15 Former NFL Teammates Who STILL Hate Each Other Today

Colleagues who are unable to coexist peacefully often sour work environments across the globe. Toxic co-workers can disrupt morale, strain relationships and hinder an entire team’s job performance. Essentially, bickering malcontents can make the workday a living hell. Unsurprisingly, the NFL isn’t an exception and plenty of its colleagues have endured poisonous partnerships over the years.

John Fassel became the Los Angeles Rams’ interim coach after Jeff Fisher’s axing on December 12, 2016. Fassel was determined to establish a healthy atmosphere and create widespread chemistry throughout the organization.

"Coaches chemistry, coaches-and-players chemistry, coaches-and-management chemistry, players-and-management chemistry," said Fassel, who resumed his original role as the Rams’ special team coordinator at the conclusion of last season’s campaign.

“That’s a really good word to use -- chemistry. But then it takes somebody to have their fingers on the pulse and know how to build it. That would be something that I would really look forward to. That’s what I want.”

Wholesome competition can deter players from becoming complacent. Conversely, when battling for a promotion or particular roster spot, competition can spawn envy, resentment and disdain. Such emotions can ruin an alliance and lead to gossip, harassment, bullying and even violence. According to the U.S. Department of Labor Occupational Safety and Health Administration, 2 million American workers are victims of workplace violence each year. The NFL faces this issue and plenty of serious fights have erupted between associates over the past couple of decades.

With or without bloodshed, let’s analyze the relationships of 15 former NFL teammates who still hate each other today.


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Legendary quarterback Joe Montana led the San Francisco 49ers to four Super Bowl championships in the 1980s. Despite Montana’s brilliance under center, the 49ers acquired southpaw signal-caller Steve Young from the Tampa Bay Buccaneers in April 1987. “Joe Cool” was incensed by Young’s arrival and he treated the athletic Mormon like an outcast.

"[Joe] was so competitive -- and you know players will try to beat each other at Tiddlywinks -- it was such an affront to him," Young's agent, Leigh Steinberg remembered.

"It really put a tension, suspicion, distrust, into that relationship between Steve and Joe from the start. Steve was like the younger brother who venerated Montana and loved Joe. Joe was a proud competitive incumbent who didn't want Steve there."

San Francisco’s hierarchy traded Montana to the Kansas City Chiefs in April 1993. Finally relieved of Montana’s overbearing presence, Young guided the 49ers to a 49-26 victory over the San Diego Chargers in Super Bowl XXIX. While the absolute hatred between the two Hall of Famers has reportedly subsided, it is widely known that Montana and Young still dislike and avoid each other.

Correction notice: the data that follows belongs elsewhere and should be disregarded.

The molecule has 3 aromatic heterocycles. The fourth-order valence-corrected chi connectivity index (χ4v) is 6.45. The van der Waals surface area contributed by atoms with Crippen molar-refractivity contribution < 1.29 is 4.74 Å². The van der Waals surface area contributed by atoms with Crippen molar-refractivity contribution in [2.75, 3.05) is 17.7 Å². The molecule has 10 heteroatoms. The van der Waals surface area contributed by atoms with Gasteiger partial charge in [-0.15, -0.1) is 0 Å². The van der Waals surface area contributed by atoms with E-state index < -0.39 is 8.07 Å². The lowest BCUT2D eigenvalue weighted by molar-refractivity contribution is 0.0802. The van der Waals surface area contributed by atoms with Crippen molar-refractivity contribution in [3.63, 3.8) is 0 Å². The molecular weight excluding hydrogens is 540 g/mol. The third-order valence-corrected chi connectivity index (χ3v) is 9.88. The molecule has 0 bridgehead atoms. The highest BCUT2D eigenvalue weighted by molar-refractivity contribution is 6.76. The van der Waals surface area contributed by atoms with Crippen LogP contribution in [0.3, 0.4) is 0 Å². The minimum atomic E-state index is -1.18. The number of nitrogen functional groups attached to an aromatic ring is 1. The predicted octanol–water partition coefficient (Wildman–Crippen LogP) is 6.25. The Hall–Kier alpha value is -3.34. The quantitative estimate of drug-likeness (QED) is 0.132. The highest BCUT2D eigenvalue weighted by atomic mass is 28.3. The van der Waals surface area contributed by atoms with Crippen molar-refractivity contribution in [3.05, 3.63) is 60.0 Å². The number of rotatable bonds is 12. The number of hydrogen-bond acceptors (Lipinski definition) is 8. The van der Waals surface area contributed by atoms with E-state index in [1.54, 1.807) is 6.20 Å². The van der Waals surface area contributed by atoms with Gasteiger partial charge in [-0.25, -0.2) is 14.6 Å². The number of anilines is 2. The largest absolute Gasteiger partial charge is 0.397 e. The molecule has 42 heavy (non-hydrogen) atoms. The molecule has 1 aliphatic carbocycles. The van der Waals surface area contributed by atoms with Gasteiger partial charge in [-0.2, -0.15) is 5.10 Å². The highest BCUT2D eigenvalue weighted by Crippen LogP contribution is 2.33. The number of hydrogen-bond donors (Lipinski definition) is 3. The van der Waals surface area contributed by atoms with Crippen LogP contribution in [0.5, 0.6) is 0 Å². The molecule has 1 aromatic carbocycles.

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New York Jets defensive end Sheldon Richardson was ecstatic when wide receiver Brandon Marshall signed a two-year contract worth $12 million to become a Giant in March. The 6-foot-3, 295-pound Richardson and 6-foot-4, 230-pound Marshall began feuding at halftime of the Jets’ 24-3 loss to the Chiefs in Kansas City last September. Tensions between the pair of loudmouths never cooled and a few more incidents transpired before the gloomy 2016 season ended.

"I enjoy being here," said Richardson, 26.

"Locker room is a whole lot easier to get along with now. Let's just say we've got 15 reasons why it's better."

Meanwhile, Marshall, who wore the No. 15 jersey as a Jet, is thrilled that he swapped the color green for blue.

“For me, I just knew I couldn’t be in that environment,” said Marshall, 33. “I wouldn’t have made it through an entire season knowing that we didn’t have a chance.”


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Former Chicago Bears offensive tackle J'Marcus Webb is one of countless individuals who loathe now retired quarterback Jay Cutler. The 6-foot-3, 230-pound Cutler berated and physically bumped the 6-foot-7, 330-pound Webb during a Bears defeat to the Green Bay Packers in September 2012. Notoriously disliked by many of his peers, Cutler struggled to apologize to Webb.

"I probably shouldn't have bumped him," said Cutler, 34, who hit 23 reps on the bench press at 225 pounds at the 2006 NFL Scouting Combine.

"You know, I'll go with that. As far as me yelling at him and trying to get him going in the game, I don't regret that. He's my left tackle. I expect him each and every week to play at a certain level, and I think he expects himself to play that well, too. Shouldn't have bumped him. I'll stick to that."

The Bears waived Webb in August 2013.


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Fullback Michael Robinson broke up a fistfight between wide receivers Percy Harvin and Golden Tate when the trio was Seattle Seahawks in 2013. The 5-foot-11, 190-pound Harvin, an infamous basket case, contends that the 5-foot-10, 197-pound Tate was jealous of him. Tate refuted Harvin’s claim and noted that his rival also had problems as a Jet and Viking.

“There was never any jealousy on my end,” said Tate, 28, a 2014 Pro Bowler with the Detroit Lions.

“(Harvin’s) role in Seattle and my role were different so there was no need for me to be jealous. I wanted to win a Super Bowl that year and that’s all I wanted, that’s all I cared about. I think it was just a misunderstanding between him and I and I know it didn’t work out with the Vikings, the Seahawks or the Jets.”

Predictably, Harvin placed all blame on Tate.